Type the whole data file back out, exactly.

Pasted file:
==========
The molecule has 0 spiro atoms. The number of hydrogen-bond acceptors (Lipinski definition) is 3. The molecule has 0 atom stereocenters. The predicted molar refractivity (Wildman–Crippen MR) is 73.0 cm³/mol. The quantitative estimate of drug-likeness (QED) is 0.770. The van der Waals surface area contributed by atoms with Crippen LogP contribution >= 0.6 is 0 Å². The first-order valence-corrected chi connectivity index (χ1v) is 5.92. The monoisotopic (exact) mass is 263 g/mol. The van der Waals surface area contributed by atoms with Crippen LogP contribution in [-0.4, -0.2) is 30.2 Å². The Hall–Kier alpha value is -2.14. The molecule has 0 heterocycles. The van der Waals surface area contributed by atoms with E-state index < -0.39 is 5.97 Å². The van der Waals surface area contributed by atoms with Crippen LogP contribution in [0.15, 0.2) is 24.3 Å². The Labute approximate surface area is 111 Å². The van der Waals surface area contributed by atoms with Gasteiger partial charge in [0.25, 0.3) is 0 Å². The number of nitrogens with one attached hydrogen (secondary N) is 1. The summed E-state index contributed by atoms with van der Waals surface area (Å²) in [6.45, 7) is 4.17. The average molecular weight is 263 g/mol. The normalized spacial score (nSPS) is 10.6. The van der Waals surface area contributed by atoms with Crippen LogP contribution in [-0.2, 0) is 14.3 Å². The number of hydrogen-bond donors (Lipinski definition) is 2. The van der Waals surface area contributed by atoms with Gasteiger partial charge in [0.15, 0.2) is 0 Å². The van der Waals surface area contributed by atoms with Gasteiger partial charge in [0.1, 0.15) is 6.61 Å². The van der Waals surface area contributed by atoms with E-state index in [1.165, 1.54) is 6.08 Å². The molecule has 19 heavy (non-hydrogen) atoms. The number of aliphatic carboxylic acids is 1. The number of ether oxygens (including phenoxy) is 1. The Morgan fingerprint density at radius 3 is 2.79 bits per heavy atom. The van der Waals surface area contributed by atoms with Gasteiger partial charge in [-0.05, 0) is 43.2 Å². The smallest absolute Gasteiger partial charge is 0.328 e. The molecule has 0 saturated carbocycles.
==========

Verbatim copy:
The molecule has 0 spiro atoms. The number of hydrogen-bond acceptors (Lipinski definition) is 3. The molecule has 0 atom stereocenters. The predicted molar refractivity (Wildman–Crippen MR) is 73.0 cm³/mol. The quantitative estimate of drug-likeness (QED) is 0.770. The van der Waals surface area contributed by atoms with Crippen LogP contribution >= 0.6 is 0 Å². The first-order valence-corrected chi connectivity index (χ1v) is 5.92. The monoisotopic (exact) mass is 263 g/mol. The van der Waals surface area contributed by atoms with Crippen LogP contribution in [-0.4, -0.2) is 30.2 Å². The Hall–Kier alpha value is -2.14. The molecule has 0 heterocycles. The van der Waals surface area contributed by atoms with E-state index < -0.39 is 5.97 Å². The van der Waals surface area contributed by atoms with Crippen LogP contribution in [0.15, 0.2) is 24.3 Å². The Labute approximate surface area is 111 Å². The van der Waals surface area contributed by atoms with Gasteiger partial charge in [0.25, 0.3) is 0 Å². The number of nitrogens with one attached hydrogen (secondary N) is 1. The summed E-state index contributed by atoms with van der Waals surface area (Å²) in [6.45, 7) is 4.17. The average molecular weight is 263 g/mol. The normalized spacial score (nSPS) is 10.6. The van der Waals surface area contributed by atoms with Crippen LogP contribution in [-0.2, 0) is 14.3 Å². The number of hydrogen-bond donors (Lipinski definition) is 2. The van der Waals surface area contributed by atoms with Gasteiger partial charge in [0.15, 0.2) is 0 Å². The van der Waals surface area contributed by atoms with Gasteiger partial charge in [0.1, 0.15) is 6.61 Å². The van der Waals surface area contributed by atoms with E-state index in [1.165, 1.54) is 6.08 Å². The molecule has 19 heavy (non-hydrogen) atoms. The number of aliphatic carboxylic acids is 1. The number of ether oxygens (including phenoxy) is 1. The Morgan fingerprint density at radius 3 is 2.79 bits per heavy atom. The van der Waals surface area contributed by atoms with Gasteiger partial charge in [-0.05, 0) is 43.2 Å². The smallest absolute Gasteiger partial charge is 0.328 e. The molecule has 0 saturated carbocycles.